UK Manufacturing and US Non-Farms close out the week

1 April, 2016

Tom Arnold

This week has been a relatively uneventful one on the currency markets, with the Easter bank holidays in the UK meaning a late start to trading, an almost complete lack of critical data until yesterday and then some fairly innocuous figures on the data there has been, giving us not a great deal of major currency pair movement.

The biggest moves have come in the form of a weakening Dollar as a result of Janet Yellen’s negative comments earlier this week about US growth, and a weakening Pound as a result of an increasing trade deficit yesterday – the UK has carried a trade deficit for decades and is normally quite happy with its net importer status due to other factors, but with a stronger Pound over the last year or so, exports have been worse than usual and so the deficit increased above expectations causing a pretty large drop off in Sterling strength over the course of yesterday. The Euro has muddled through some fairly uninspiring data and managed to take advantage of both of the other major’s weakening to finish as the week’s winner.

Today sees a few more important data releases and as a result we could see a busy end to the week. We have already seen better than anticipated house price increases in the UK this morning thanks to the Nationwide survey, and this will be followed in the next hour by Markit manufacturing numbers for much of Europe and the UK. With the Tata steel situation very much in the news, you can expect the UK number to be closely watched and with a slight improvement on last month’s figure mooted, it is either a potential boost for the Pound or a pitfall depending on which way it goes. UK manufacturing has failed to impress for the last few months, so despite the optimism from analysts it would take a strong will to back the Pound on this one.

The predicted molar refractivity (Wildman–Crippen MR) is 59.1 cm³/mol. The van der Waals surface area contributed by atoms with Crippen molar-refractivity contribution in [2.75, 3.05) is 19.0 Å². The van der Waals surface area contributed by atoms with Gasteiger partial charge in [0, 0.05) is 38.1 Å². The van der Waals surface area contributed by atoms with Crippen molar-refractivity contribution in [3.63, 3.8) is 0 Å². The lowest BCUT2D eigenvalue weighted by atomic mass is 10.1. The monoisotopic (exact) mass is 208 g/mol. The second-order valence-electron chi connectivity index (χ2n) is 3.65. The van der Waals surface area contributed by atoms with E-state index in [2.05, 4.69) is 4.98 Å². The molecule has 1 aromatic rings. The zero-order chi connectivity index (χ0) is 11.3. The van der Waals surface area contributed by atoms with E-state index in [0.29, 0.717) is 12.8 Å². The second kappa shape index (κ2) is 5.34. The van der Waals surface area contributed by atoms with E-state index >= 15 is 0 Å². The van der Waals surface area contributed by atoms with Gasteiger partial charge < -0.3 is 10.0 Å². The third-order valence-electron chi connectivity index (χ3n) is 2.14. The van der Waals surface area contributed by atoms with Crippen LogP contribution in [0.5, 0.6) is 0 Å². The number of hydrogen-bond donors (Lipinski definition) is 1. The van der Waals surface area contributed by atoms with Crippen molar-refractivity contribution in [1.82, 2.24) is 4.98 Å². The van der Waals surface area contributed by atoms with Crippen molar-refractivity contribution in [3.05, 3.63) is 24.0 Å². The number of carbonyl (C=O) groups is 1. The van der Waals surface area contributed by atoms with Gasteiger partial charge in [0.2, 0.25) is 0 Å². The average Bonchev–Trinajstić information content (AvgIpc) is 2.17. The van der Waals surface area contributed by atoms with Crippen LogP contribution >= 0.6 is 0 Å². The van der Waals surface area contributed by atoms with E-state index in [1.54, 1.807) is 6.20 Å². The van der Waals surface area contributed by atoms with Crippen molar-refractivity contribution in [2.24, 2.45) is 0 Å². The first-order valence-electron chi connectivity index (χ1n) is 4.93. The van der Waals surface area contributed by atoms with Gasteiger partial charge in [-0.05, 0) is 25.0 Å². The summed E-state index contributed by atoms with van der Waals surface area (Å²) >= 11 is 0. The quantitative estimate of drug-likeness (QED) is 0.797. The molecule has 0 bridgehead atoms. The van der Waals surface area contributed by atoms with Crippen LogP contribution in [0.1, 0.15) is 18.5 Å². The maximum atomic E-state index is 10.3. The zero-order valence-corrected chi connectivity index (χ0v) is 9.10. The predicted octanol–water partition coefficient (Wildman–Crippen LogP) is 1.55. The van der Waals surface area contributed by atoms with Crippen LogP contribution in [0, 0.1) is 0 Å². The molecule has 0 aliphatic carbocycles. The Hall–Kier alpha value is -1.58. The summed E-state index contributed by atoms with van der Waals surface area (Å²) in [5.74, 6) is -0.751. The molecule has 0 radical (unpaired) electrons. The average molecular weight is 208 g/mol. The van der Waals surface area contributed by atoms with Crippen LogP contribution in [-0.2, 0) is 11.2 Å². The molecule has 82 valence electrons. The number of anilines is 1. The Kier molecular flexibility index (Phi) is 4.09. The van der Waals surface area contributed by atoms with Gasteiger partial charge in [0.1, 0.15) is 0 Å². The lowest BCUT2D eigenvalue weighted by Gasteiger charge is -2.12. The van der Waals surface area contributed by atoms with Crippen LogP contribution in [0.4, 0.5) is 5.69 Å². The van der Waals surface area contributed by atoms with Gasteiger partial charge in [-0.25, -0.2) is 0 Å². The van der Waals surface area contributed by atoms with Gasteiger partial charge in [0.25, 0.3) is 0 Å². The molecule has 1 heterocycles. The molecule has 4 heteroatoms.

Next up is European unemployment; with solid numbers from Germany yesterday this might be a bit of a non-event unless the “no change” that is expected proves to be wrong in which case the Euro could react. US unemployment is the focus this afternoon in the form of the ever important Non-Farm Payrolls. US economic figures have failed to impress for the last couple of months so the markets will have a close eye on this to see if the jobs figures impresses. A failure to meet the 205,000 jobs that are expected to have been created, could mean further pressure on the Dollar which would likely cause a surge in Euro strength as a result, so even though this is a US release, the knock on effect for any Euro buyers could be significant.

With a busy day ahead, make sure you stay in close contact with your Currency Index account manager to be kept informed of exactly what is happening and what the likely impact on your upcoming currency requirement will be.